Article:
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We Go Forward


The Silent League


Something in Construction

Release Date:


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A while back EvilSponge was mailed a promo announcement for this record. The email contained links to download a few songs, as many such emails do, and permission to share them with you, our readers. I evaluate all the things that we share, so i grabbed the songs, copied them up to my phone, and didn't think much about it. However, the songs that i downloaded kept coming up in the random mix, and i liked them. So i did some research on The Silent League and asked their promo person for the whole record.

The Silent League is, apparently, the project of Justin Russo, who used to be in Mercury Rev. Apparently he has released three well-received post-rock records under this name. Huh. We Go Forward is twelve tracks, of which 10 are remixes of tracks taken from all three of The Silent League's records, one is a cover of a Broken Social Scene song, and one is a cover of a Chameleons song done in collaboration with the band Maps.

Things get off to an auspicious start with the 9OP Remix of Let it Roll. This comes across as a quirky Britpop lounge tune, like if Esquivel had been from Brighton and not Mexico. This is catchy, happy, and very poppy, just a great toe-tappingly fun tune. But don't trust me: go and grab it yourself.

The second track, the link to which has since disappeared from the Internet (sorry) is for the Neon Indian remix of Here's a Star. I am not all that familiar with Neon Indian, although i have heard good things about this act. Well, this remix is pretty good. The voice is whinier and higher pitched than on the previous remix, but the voice is wrapped in that shimmering German electronica sound that i associate with Morr Records and Kompakt. It moves at a good groove, and again is really fun.

The third track (which you can grab for free here) is a cover of the song Texico Bitches originally by Broken Social Scene. I am not that familiar with the original (it is not a BSS song that has stuck in my mind), but Russo turns in a cover that is fast-paced and catchy. It doesn't have the inherent messiness that i associate with BSS (as in, in their work there is so much going on that they always seem just one step away from chaos while Russo's version seems more controlled), but there are strings and a great beat. Wonderful stuff.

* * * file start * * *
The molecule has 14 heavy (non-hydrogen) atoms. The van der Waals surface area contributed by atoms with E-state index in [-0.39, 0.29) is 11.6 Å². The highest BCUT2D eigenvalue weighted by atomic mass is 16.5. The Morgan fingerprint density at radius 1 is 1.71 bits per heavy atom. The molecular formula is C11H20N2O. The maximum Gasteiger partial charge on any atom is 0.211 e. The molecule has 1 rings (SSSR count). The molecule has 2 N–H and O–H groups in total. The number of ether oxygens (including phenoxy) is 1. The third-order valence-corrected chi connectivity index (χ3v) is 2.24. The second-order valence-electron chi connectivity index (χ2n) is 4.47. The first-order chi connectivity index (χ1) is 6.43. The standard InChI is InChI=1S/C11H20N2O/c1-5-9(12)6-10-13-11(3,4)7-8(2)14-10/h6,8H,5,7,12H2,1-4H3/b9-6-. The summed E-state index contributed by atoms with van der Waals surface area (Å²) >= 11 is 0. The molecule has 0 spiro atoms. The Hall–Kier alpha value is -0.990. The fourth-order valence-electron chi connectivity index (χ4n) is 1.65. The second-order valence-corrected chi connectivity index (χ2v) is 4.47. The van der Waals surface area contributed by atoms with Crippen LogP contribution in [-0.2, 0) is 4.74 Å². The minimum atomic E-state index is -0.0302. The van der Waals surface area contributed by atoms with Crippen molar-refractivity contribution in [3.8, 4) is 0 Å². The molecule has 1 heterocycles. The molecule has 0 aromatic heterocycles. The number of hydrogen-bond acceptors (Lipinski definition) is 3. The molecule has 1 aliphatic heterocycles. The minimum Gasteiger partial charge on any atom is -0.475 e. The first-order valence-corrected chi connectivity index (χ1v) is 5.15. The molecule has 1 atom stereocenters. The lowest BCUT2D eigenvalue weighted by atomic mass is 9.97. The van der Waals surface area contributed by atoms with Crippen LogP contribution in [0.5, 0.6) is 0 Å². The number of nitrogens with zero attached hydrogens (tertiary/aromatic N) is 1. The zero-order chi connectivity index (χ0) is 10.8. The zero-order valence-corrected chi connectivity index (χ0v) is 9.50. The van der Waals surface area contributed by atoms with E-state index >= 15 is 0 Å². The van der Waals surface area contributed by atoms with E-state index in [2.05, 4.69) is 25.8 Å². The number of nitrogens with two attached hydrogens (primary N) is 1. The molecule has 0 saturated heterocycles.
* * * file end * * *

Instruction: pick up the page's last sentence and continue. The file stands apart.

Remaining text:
And those are the three free tacks that prompted me to ask for a copy of this record. Sadly, they are far and away the best tracks on this record. We Move Forward is not the best remix record i have heard lately. Most of the remixes seem to take a very minimal approach to remixing. That is, for most of the tunes here, if i did not know that it was a remix, i would think it was the original.

These are post-rock tunes, sometimes with a lot of echo and almost always with layers of strings. These tunes move along at a generally slow pace, and while they are not awful, they are not as interesting as the three freebies had led me to believe. This is the problem with giving away your best work -- it sets up an expectation, and failure to meet an expectation can make people look more poorly on your work than they would have if you had saved the best for last. There is actually a fair amount of psychological research on this. It is in your best interest to keep some of your best work back, to be revealed after you have got someone to buy in to what you are doing. (Brendan's Note: So that's why some of your early reviews on EvilSponge are pretty awful.)

That said, there are two other tracks i want to discuss. Yours Truly, 2095 is remixed by Memory Tapes, an ambient artist i have been enjoying for some time now. Memory Tapes make this song into a silly synthpop tune, with a slippery bass live and the lyric "since I loved you" looped echoed all to hell and back. Then a keyboard comes in, driving the song forward. This reminds me of the very early work of Depeche Mode, when Vince Clarke was still in the band. It is just plain synthpop fun.

And then we have the cover of Tears, originally by The Chameleons, here performed by The Silent League and Maps. The drums are synthed and there is a crazy amount of echo on the voice. The voice, sadly, is not as deep and rich as that of Mark Burgess, and having the tinny synth drums loses a lot over the original power rhythms of The Chameleons. This version is okay, but i would rather just put on my copy of Strange Times and hear the original.

So, overall, this record is kind of a mixed bag. I suppose that if i were familiar with the originals, some of these remixes might make more sense. It does have some high points, and you can get two of them for free, so that is something. And i guess it does serve its purpose, which is that i now am curious to listen to the original records by The Silent League.

Related Links:

   Let It Roll (90P Remix)
   Texico Bitches (Broken Social Scene Cover)


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